Rodney Spencer (Clark Gable) comes from well-to-do parents and he's in his father’s cabin working on a design for a bridge he’s prepping for a contest. He invites Helga into the house and gives her his room to sleep in after having her change out of her wet clothes into one of his robes.

The next morning, she makes him breakfast and he convinces her to stay with them. He takes her fishing and she manages to catch a fish. While they’re fooling with her catch, Rodney takes her in his arms and kisses her. Love at first sight.

Helga and Rodney are on the verge of getting engaged when he has to leave on business.

A few days pass and the two seem to be on the verge of getting engaged. But Rodney has to take a few days to turn in his bridge design. He drives her partway to the train station but when she walks back to the house, Uncle Karl and Mondstrom are waiting for her and plan to bring her back with them. She doesn’t want to go and while Rodney’s dog attacks Karl, Helga steals their horse-drawn carriage and escapes. Mondstrom kills the dog to stop it from attacking the Uncle.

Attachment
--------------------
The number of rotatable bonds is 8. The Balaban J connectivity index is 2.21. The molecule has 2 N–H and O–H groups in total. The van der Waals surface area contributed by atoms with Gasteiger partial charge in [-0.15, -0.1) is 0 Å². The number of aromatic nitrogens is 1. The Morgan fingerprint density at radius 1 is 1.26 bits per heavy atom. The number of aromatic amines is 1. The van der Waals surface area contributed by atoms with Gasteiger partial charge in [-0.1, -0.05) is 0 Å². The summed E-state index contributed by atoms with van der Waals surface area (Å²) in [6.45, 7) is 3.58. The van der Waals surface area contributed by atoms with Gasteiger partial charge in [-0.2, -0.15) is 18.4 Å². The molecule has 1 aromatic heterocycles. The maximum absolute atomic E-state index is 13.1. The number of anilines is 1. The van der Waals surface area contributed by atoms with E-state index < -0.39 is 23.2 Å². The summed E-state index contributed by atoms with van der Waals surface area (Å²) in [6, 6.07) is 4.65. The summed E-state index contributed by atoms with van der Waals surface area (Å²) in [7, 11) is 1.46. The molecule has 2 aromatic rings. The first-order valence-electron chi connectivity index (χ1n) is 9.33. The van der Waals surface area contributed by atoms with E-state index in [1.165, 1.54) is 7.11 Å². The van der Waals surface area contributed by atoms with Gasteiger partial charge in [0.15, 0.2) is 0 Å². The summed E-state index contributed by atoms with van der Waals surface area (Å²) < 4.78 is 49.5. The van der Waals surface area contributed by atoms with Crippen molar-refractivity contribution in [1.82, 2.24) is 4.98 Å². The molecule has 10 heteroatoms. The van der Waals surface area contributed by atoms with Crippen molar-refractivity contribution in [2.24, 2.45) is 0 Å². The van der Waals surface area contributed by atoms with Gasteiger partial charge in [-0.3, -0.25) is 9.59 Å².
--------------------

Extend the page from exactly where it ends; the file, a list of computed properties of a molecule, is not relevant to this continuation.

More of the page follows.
Helga ends up in the caboose of a traveling circus.

She heads to the train station, hoping to catch Rodney but the train she jumps on is not his train. Instead, she finds herself in the caboose with members of a traveling circus. One of the troopers, the tattooed woman Madame Panoramia (Cecil Cunningham) decides she’s a good luck charm and encourages Burlingame (John Miljan) to hire Helga to replace a dancer who has recently left. Calling herself Susan, she’s good enough for the role and gets the job.

For a brief time, Helga becomes Burlingame's (John Miljan) mistress.

Helga writes Rodney to meet her in Marquette but one day when the local sheriff is looking for Helga, Burlingame hides her in his private room and takes advantage of her. For a brief time, Helga is Burlingame’s mistress.